Sisters, Servants of the Immaculate Heart of MaryImmaculata, Pennsylvania 19345Welcome Back!(Tune: “You Are My Sunshine”)The Summer’s over – no more vacation,But I have had a lot of fun!And I am happy, and I’m excited‘Cause now at last the school year hasbegun!The ABC’s of SummerBrainstorm with students a list of theirsummer of activities. Write ideas onchalkboard, Smartboard or chart paper.Assign or allow each child to choose a letter of thealphabet and on a 12”X18” or 8X11” sheet of paperthe child will complete this sentence at the top of paper:(Alphabet letter) is for (a word or phrase fromthe list that begins with that particular letter.)The child then illustrates the idea. Have class assist inassembling pages inalphabetical order to create aB is for beach daysbook: The ABC’s of Summer.of fun.You can place book inclassroom library, schoollibrary or post outsideclassroom to create an earlysense of accomplishment foryour students!Prayer PoemJesus, help me to be good,Loving others as I should,Telling the truth and playing fair,Smiling gladly when I share,Giving joy in all I doBecause I want to be like You!August, 2012God Made Us the Same(Tune: “My Bonnie Lies Over the Ocean” )In our class we have many children,We’re different but really the same.In our class we have many children,And we know every person by name.But inside, inside, yes, inside our heartsWe’re the same, the same –Inside, inside,It’s inside God made us the same!Ten Little FingersI have ten little fingersThey all belong to me;I can make them do things.Would you like to see?I can shut them up tight;I can open them wide;I can put them together;I can make them hide;I can make them jump high;I can make them jump low;I can put them togetherAnd hold them just so! (Folded for prayer!)Numbers Are Fun!Numbers are fun whatever you do;First comes one and then comes two.After two comes three and four; then comes fiveNow count once more:1,2,3,4,5!You can count to five – that’s fine!Number six is next in line;Then comes seven, eight, nine and tenNow let’s stop and count again:1, 2, 3, 4, 5, 6, 7, 8, 9, 10!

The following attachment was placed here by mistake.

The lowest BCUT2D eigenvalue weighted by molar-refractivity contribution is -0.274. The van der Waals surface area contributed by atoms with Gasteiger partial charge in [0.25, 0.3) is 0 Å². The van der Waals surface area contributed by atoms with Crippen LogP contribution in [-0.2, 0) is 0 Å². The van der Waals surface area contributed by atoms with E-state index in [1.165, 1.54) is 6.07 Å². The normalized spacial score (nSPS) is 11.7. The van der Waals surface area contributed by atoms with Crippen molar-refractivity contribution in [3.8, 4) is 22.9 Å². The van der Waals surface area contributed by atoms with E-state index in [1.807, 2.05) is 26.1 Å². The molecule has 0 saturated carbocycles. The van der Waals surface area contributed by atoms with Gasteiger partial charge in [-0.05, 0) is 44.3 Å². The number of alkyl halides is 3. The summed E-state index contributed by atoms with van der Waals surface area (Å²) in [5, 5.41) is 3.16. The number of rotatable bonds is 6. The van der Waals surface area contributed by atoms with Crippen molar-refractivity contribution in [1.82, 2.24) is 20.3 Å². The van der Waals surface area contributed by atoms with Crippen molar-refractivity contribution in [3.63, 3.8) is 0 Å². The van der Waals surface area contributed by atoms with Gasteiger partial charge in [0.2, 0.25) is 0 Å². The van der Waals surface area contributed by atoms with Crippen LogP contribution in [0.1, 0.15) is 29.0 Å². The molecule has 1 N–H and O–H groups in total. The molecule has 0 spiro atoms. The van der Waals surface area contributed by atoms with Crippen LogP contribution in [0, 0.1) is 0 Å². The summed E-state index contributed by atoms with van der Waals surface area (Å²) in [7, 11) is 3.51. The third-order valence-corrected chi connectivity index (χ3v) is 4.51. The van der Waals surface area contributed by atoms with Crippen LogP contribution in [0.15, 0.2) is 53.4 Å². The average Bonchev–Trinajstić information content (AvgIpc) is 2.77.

Brown Bag it!Peace is Not (Poem for remembering 9/11)As a way of introducing yourself to your class on thefirst day of school, bring a brown bag full of items thattell about yourself. Share these with your students.They could be things that tell about your family, ahobby, travels, an embarrassing moment, etc. Then,as a homework assignment for the first night or firstweek of school, give each child a brown lunch bag,with the poem below attached:My Little Brown BagHave children bring their bags full of 5 items to sharewith their classmates during first days of school. Thisis a fun way to get to know one another and findcommon interests!Action PhonicsDetermine an action for a beginning lettersound that the children can demonstrate: Explain that dance and dot have the samebeginning sound. Tell students that whenever you say a word withthe same beginning sound as dance that theybegin to dance. Add words that have the same beginning soundas jump, hop, tap, run, wave, etc. Use as a review activity for beginning sounds.Letter Line-upString a clothesline in classroom and attachplastic colored clothespins labeled A to Z. Drillmatching upper case and lower case letters byhaving children match cards to pins. Just mix upthe clip pins to reinforce ABC order as well.aFfPpPeace is not a big, long wordToo hard to understand.I asked my teacher if I could hold PeaceHere inside my hand.She told me Peace is not a thingYou hold and touch and feel,I asked my teacher how this PeaceCould be a thing that’s real?In this brown bag you will find,Things that show I'm one of a kind,5 items of stuff I like,My family, friends, a hobby, or bike.So when I share these things with you,You'll find out things you never knew!APeace is not a big, long wordThat I can’t spell.It’s got five letters – only five!And I can spell quite well.DdShe told me something simple,That I will not forget.She said that even though we’ve tried,Our world is not peaceful yet.So now I know that PeaceIs not just a little word.I have learned to spell it –And my voice will soon be heard!I may be just a child and haveLots more to learn and see.But I know that Peace begins with Love And Love is inside of me!Focus on RESPECTTeaching respect in our Catholicschools is to follow in thefootsteps of Jesus, who lived andtaught the meaning of respectingall persons. Help students makea list/chart/poster of ideas thatdescribe how they show respectfor one another: Treat others as you like to be treated.Use kind words about others.Use good manners. (Please, thankyou, I’m sorry, etc.)Pick up belongings.Return items you borrow.Use titles for grown-ups. (Mr., Mrs.,Ms. ,etc.)Let others go first.